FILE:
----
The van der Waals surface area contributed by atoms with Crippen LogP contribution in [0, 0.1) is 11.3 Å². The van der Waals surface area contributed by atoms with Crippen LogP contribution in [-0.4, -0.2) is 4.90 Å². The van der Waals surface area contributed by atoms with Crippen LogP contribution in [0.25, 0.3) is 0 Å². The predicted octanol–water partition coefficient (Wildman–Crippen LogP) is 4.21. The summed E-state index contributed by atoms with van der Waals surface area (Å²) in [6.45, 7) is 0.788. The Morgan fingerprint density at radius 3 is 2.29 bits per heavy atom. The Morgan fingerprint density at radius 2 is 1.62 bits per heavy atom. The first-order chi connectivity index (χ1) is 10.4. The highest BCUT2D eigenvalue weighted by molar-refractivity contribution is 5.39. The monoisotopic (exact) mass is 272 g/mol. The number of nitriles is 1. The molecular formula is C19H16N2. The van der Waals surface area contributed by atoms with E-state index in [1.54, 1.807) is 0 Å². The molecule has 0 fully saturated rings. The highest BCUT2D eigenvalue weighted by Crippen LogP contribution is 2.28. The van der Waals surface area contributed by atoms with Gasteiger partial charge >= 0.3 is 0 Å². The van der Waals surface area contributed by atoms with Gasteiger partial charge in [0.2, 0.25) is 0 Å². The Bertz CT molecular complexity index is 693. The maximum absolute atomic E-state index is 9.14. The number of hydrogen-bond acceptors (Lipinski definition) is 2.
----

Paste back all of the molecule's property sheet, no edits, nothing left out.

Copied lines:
The van der Waals surface area contributed by atoms with Crippen LogP contribution in [0, 0.1) is 11.3 Å². The van der Waals surface area contributed by atoms with Crippen LogP contribution in [-0.4, -0.2) is 4.90 Å². The van der Waals surface area contributed by atoms with Crippen LogP contribution in [0.25, 0.3) is 0 Å². The predicted octanol–water partition coefficient (Wildman–Crippen LogP) is 4.21. The summed E-state index contributed by atoms with van der Waals surface area (Å²) in [6.45, 7) is 0.788. The Morgan fingerprint density at radius 3 is 2.29 bits per heavy atom. The Morgan fingerprint density at radius 2 is 1.62 bits per heavy atom. The first-order chi connectivity index (χ1) is 10.4. The highest BCUT2D eigenvalue weighted by molar-refractivity contribution is 5.39. The monoisotopic (exact) mass is 272 g/mol. The number of nitriles is 1. The molecular formula is C19H16N2. The van der Waals surface area contributed by atoms with E-state index in [1.54, 1.807) is 0 Å². The molecule has 0 fully saturated rings. The highest BCUT2D eigenvalue weighted by Crippen LogP contribution is 2.28. The van der Waals surface area contributed by atoms with Gasteiger partial charge >= 0.3 is 0 Å². The van der Waals surface area contributed by atoms with Gasteiger partial charge in [0.2, 0.25) is 0 Å². The Bertz CT molecular complexity index is 693. The maximum absolute atomic E-state index is 9.14. The number of hydrogen-bond acceptors (Lipinski definition) is 2.